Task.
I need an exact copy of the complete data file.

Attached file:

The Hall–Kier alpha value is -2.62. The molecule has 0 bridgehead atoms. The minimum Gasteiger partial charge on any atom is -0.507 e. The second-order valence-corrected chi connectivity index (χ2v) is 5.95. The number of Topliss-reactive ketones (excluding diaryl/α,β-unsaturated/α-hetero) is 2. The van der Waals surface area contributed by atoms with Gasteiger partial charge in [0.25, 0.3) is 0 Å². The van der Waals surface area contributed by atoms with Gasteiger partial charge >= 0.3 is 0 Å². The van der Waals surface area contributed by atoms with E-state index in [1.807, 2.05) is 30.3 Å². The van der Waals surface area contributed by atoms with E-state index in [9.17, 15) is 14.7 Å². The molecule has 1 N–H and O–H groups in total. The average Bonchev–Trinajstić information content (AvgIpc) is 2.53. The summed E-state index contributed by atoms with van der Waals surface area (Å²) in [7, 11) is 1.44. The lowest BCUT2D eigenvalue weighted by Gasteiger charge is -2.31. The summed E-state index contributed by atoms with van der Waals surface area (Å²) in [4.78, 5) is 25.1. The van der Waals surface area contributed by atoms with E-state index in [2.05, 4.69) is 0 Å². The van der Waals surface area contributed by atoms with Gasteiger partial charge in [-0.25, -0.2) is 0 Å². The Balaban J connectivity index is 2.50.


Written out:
The Hall–Kier alpha value is -2.62. The molecule has 0 bridgehead atoms. The minimum Gasteiger partial charge on any atom is -0.507 e. The second-order valence-corrected chi connectivity index (χ2v) is 5.95. The number of Topliss-reactive ketones (excluding diaryl/α,β-unsaturated/α-hetero) is 2. The van der Waals surface area contributed by atoms with Gasteiger partial charge in [0.25, 0.3) is 0 Å². The van der Waals surface area contributed by atoms with Gasteiger partial charge >= 0.3 is 0 Å². The van der Waals surface area contributed by atoms with E-state index in [1.807, 2.05) is 30.3 Å². The van der Waals surface area contributed by atoms with E-state index in [9.17, 15) is 14.7 Å². The molecule has 1 N–H and O–H groups in total. The average Bonchev–Trinajstić information content (AvgIpc) is 2.53. The summed E-state index contributed by atoms with van der Waals surface area (Å²) in [7, 11) is 1.44. The lowest BCUT2D eigenvalue weighted by Gasteiger charge is -2.31. The summed E-state index contributed by atoms with van der Waals surface area (Å²) in [4.78, 5) is 25.1. The van der Waals surface area contributed by atoms with E-state index in [2.05, 4.69) is 0 Å². The van der Waals surface area contributed by atoms with Gasteiger partial charge in [-0.25, -0.2) is 0 Å². The Balaban J connectivity index is 2.50.